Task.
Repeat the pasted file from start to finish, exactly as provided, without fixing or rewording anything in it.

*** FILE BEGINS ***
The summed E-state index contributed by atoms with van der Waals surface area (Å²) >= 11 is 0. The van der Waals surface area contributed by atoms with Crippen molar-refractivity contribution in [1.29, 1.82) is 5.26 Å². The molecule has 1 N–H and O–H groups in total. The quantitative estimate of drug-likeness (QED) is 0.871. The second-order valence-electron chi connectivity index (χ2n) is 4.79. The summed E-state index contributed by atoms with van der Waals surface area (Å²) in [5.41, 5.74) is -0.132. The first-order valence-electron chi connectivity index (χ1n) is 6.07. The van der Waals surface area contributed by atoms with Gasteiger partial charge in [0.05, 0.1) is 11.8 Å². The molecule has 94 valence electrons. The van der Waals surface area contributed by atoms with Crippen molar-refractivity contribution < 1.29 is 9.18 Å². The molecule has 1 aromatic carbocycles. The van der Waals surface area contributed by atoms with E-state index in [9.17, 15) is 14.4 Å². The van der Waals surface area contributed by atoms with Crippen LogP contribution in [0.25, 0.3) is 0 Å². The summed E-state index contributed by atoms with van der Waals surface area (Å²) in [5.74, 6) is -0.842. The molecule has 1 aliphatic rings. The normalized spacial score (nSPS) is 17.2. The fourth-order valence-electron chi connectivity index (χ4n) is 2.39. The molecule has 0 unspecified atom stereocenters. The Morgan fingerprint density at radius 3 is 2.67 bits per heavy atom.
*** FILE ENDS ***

The summed E-state index contributed by atoms with van der Waals surface area (Å²) >= 11 is 0. The van der Waals surface area contributed by atoms with Crippen molar-refractivity contribution in [1.29, 1.82) is 5.26 Å². The molecule has 1 N–H and O–H groups in total. The quantitative estimate of drug-likeness (QED) is 0.871. The second-order valence-electron chi connectivity index (χ2n) is 4.79. The summed E-state index contributed by atoms with van der Waals surface area (Å²) in [5.41, 5.74) is -0.132. The first-order valence-electron chi connectivity index (χ1n) is 6.07. The van der Waals surface area contributed by atoms with Gasteiger partial charge in [0.05, 0.1) is 11.8 Å². The molecule has 94 valence electrons. The van der Waals surface area contributed by atoms with Crippen molar-refractivity contribution < 1.29 is 9.18 Å². The molecule has 1 aromatic carbocycles. The van der Waals surface area contributed by atoms with E-state index in [9.17, 15) is 14.4 Å². The van der Waals surface area contributed by atoms with Crippen LogP contribution in [0.25, 0.3) is 0 Å². The summed E-state index contributed by atoms with van der Waals surface area (Å²) in [5.74, 6) is -0.842. The molecule has 1 aliphatic rings. The normalized spacial score (nSPS) is 17.2. The fourth-order valence-electron chi connectivity index (χ4n) is 2.39. The molecule has 0 unspecified atom stereocenters. The Morgan fingerprint density at radius 3 is 2.67 bits per heavy atom.